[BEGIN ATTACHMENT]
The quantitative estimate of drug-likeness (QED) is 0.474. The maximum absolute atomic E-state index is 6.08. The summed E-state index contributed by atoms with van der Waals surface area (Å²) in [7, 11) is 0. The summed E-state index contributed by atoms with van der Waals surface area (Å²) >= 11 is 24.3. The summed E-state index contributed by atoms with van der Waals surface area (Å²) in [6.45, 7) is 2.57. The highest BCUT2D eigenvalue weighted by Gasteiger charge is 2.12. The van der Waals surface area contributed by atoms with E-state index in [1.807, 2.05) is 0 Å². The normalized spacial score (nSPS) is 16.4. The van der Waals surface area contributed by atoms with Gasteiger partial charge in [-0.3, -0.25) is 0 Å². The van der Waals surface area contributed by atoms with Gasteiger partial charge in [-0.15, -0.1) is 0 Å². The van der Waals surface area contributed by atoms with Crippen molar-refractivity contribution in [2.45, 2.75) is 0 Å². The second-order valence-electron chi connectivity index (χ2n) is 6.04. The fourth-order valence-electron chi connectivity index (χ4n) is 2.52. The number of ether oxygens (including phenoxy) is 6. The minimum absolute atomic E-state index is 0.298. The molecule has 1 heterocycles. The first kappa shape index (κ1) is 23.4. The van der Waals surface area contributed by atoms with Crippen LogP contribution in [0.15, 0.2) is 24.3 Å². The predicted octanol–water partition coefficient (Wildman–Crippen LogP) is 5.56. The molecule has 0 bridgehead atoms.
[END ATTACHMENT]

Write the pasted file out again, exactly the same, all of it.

The quantitative estimate of drug-likeness (QED) is 0.474. The maximum absolute atomic E-state index is 6.08. The summed E-state index contributed by atoms with van der Waals surface area (Å²) in [7, 11) is 0. The summed E-state index contributed by atoms with van der Waals surface area (Å²) >= 11 is 24.3. The summed E-state index contributed by atoms with van der Waals surface area (Å²) in [6.45, 7) is 2.57. The highest BCUT2D eigenvalue weighted by Gasteiger charge is 2.12. The van der Waals surface area contributed by atoms with E-state index in [1.807, 2.05) is 0 Å². The normalized spacial score (nSPS) is 16.4. The van der Waals surface area contributed by atoms with Gasteiger partial charge in [-0.3, -0.25) is 0 Å². The van der Waals surface area contributed by atoms with Gasteiger partial charge in [-0.15, -0.1) is 0 Å². The van der Waals surface area contributed by atoms with Crippen molar-refractivity contribution in [2.45, 2.75) is 0 Å². The second-order valence-electron chi connectivity index (χ2n) is 6.04. The fourth-order valence-electron chi connectivity index (χ4n) is 2.52. The number of ether oxygens (including phenoxy) is 6. The minimum absolute atomic E-state index is 0.298. The molecule has 1 heterocycles. The first kappa shape index (κ1) is 23.4. The van der Waals surface area contributed by atoms with Crippen LogP contribution in [0.15, 0.2) is 24.3 Å². The predicted octanol–water partition coefficient (Wildman–Crippen LogP) is 5.56. The molecule has 0 bridgehead atoms.